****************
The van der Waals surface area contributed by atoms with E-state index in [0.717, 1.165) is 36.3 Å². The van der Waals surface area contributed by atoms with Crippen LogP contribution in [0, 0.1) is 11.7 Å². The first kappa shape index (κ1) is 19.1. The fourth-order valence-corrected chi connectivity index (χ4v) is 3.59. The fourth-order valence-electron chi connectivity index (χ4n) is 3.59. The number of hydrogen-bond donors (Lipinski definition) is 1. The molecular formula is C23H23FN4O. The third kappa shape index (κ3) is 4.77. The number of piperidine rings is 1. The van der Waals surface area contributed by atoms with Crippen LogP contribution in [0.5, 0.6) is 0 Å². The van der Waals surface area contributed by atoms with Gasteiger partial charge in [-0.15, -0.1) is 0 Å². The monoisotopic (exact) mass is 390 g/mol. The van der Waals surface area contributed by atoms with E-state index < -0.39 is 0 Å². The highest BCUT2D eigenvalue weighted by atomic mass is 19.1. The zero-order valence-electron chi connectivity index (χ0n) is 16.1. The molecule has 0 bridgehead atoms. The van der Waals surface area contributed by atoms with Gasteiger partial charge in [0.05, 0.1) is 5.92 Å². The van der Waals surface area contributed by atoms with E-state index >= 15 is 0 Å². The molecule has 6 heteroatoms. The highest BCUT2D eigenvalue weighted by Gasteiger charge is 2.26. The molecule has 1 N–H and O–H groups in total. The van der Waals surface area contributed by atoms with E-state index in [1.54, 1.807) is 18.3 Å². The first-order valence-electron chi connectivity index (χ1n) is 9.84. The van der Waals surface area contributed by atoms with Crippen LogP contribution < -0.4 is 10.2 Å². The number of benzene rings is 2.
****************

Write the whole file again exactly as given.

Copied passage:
The van der Waals surface area contributed by atoms with E-state index in [0.717, 1.165) is 36.3 Å². The van der Waals surface area contributed by atoms with Crippen LogP contribution in [0, 0.1) is 11.7 Å². The first kappa shape index (κ1) is 19.1. The fourth-order valence-corrected chi connectivity index (χ4v) is 3.59. The fourth-order valence-electron chi connectivity index (χ4n) is 3.59. The number of hydrogen-bond donors (Lipinski definition) is 1. The molecular formula is C23H23FN4O. The third kappa shape index (κ3) is 4.77. The number of piperidine rings is 1. The van der Waals surface area contributed by atoms with Crippen LogP contribution in [0.5, 0.6) is 0 Å². The van der Waals surface area contributed by atoms with Gasteiger partial charge in [-0.15, -0.1) is 0 Å². The monoisotopic (exact) mass is 390 g/mol. The van der Waals surface area contributed by atoms with E-state index < -0.39 is 0 Å². The highest BCUT2D eigenvalue weighted by atomic mass is 19.1. The zero-order valence-electron chi connectivity index (χ0n) is 16.1. The molecule has 0 bridgehead atoms. The van der Waals surface area contributed by atoms with Gasteiger partial charge in [0.05, 0.1) is 5.92 Å². The van der Waals surface area contributed by atoms with E-state index >= 15 is 0 Å². The molecule has 6 heteroatoms. The highest BCUT2D eigenvalue weighted by Gasteiger charge is 2.26. The molecule has 1 N–H and O–H groups in total. The van der Waals surface area contributed by atoms with E-state index in [1.54, 1.807) is 18.3 Å². The first-order valence-electron chi connectivity index (χ1n) is 9.84. The van der Waals surface area contributed by atoms with Crippen LogP contribution < -0.4 is 10.2 Å². The number of benzene rings is 2.